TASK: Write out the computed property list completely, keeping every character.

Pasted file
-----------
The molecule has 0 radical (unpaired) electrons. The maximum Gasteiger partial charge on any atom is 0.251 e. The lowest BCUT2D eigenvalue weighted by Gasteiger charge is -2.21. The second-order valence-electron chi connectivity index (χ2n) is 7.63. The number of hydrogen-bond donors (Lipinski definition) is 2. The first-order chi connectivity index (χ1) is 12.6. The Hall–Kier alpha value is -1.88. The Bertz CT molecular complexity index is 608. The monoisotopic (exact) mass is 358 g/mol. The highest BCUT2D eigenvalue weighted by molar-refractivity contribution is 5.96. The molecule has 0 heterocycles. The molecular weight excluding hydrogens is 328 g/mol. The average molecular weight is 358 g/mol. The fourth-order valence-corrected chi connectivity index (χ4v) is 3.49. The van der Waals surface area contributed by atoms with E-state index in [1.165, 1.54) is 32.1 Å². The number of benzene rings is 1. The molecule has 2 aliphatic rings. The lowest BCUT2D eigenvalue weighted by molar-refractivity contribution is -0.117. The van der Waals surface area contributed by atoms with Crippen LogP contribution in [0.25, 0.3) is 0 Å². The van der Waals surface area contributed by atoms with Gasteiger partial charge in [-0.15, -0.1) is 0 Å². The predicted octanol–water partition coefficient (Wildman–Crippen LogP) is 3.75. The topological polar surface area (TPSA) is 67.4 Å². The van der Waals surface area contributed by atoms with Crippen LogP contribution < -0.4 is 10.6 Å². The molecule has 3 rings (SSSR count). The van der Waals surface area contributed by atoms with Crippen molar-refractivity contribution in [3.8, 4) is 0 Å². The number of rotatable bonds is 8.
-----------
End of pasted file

The molecule has 0 radical (unpaired) electrons. The maximum Gasteiger partial charge on any atom is 0.251 e. The lowest BCUT2D eigenvalue weighted by Gasteiger charge is -2.21. The second-order valence-electron chi connectivity index (χ2n) is 7.63. The number of hydrogen-bond donors (Lipinski definition) is 2. The first-order chi connectivity index (χ1) is 12.6. The Hall–Kier alpha value is -1.88. The Bertz CT molecular complexity index is 608. The monoisotopic (exact) mass is 358 g/mol. The highest BCUT2D eigenvalue weighted by molar-refractivity contribution is 5.96. The molecule has 0 heterocycles. The molecular weight excluding hydrogens is 328 g/mol. The average molecular weight is 358 g/mol. The fourth-order valence-corrected chi connectivity index (χ4v) is 3.49. The van der Waals surface area contributed by atoms with E-state index in [1.165, 1.54) is 32.1 Å². The number of benzene rings is 1. The molecule has 2 aliphatic rings. The lowest BCUT2D eigenvalue weighted by molar-refractivity contribution is -0.117. The van der Waals surface area contributed by atoms with Crippen LogP contribution in [0.25, 0.3) is 0 Å². The van der Waals surface area contributed by atoms with Gasteiger partial charge in [-0.15, -0.1) is 0 Å². The predicted octanol–water partition coefficient (Wildman–Crippen LogP) is 3.75. The topological polar surface area (TPSA) is 67.4 Å². The van der Waals surface area contributed by atoms with Crippen LogP contribution < -0.4 is 10.6 Å². The molecule has 3 rings (SSSR count). The van der Waals surface area contributed by atoms with Crippen molar-refractivity contribution in [3.8, 4) is 0 Å². The number of rotatable bonds is 8.